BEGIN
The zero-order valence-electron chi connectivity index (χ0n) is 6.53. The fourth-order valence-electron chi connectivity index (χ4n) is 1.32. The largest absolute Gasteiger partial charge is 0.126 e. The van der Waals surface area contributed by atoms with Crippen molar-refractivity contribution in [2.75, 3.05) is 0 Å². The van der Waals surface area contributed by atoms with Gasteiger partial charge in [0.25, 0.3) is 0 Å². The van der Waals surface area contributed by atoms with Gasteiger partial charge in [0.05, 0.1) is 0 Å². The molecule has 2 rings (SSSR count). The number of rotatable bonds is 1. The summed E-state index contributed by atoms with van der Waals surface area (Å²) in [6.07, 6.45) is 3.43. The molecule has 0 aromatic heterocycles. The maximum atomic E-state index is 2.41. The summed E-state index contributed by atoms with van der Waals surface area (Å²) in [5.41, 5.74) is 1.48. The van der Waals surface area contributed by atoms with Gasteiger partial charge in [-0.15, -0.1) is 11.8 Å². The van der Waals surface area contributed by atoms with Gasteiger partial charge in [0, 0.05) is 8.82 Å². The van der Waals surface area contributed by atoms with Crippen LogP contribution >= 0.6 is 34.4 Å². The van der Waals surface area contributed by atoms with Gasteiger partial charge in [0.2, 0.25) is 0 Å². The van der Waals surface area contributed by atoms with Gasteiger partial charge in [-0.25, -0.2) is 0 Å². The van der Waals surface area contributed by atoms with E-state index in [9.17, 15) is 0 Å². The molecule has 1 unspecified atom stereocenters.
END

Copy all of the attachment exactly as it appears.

The zero-order valence-electron chi connectivity index (χ0n) is 6.53. The fourth-order valence-electron chi connectivity index (χ4n) is 1.32. The largest absolute Gasteiger partial charge is 0.126 e. The van der Waals surface area contributed by atoms with Crippen molar-refractivity contribution in [2.75, 3.05) is 0 Å². The van der Waals surface area contributed by atoms with Gasteiger partial charge in [0.25, 0.3) is 0 Å². The van der Waals surface area contributed by atoms with Gasteiger partial charge in [0.05, 0.1) is 0 Å². The molecule has 2 rings (SSSR count). The number of rotatable bonds is 1. The summed E-state index contributed by atoms with van der Waals surface area (Å²) in [6.07, 6.45) is 3.43. The molecule has 0 aromatic heterocycles. The maximum atomic E-state index is 2.41. The summed E-state index contributed by atoms with van der Waals surface area (Å²) in [5.41, 5.74) is 1.48. The van der Waals surface area contributed by atoms with Gasteiger partial charge in [-0.15, -0.1) is 11.8 Å². The van der Waals surface area contributed by atoms with Gasteiger partial charge in [0, 0.05) is 8.82 Å². The van der Waals surface area contributed by atoms with Crippen LogP contribution >= 0.6 is 34.4 Å². The van der Waals surface area contributed by atoms with Gasteiger partial charge in [0.2, 0.25) is 0 Å². The van der Waals surface area contributed by atoms with Gasteiger partial charge in [-0.25, -0.2) is 0 Å². The van der Waals surface area contributed by atoms with E-state index in [9.17, 15) is 0 Å². The molecule has 1 unspecified atom stereocenters.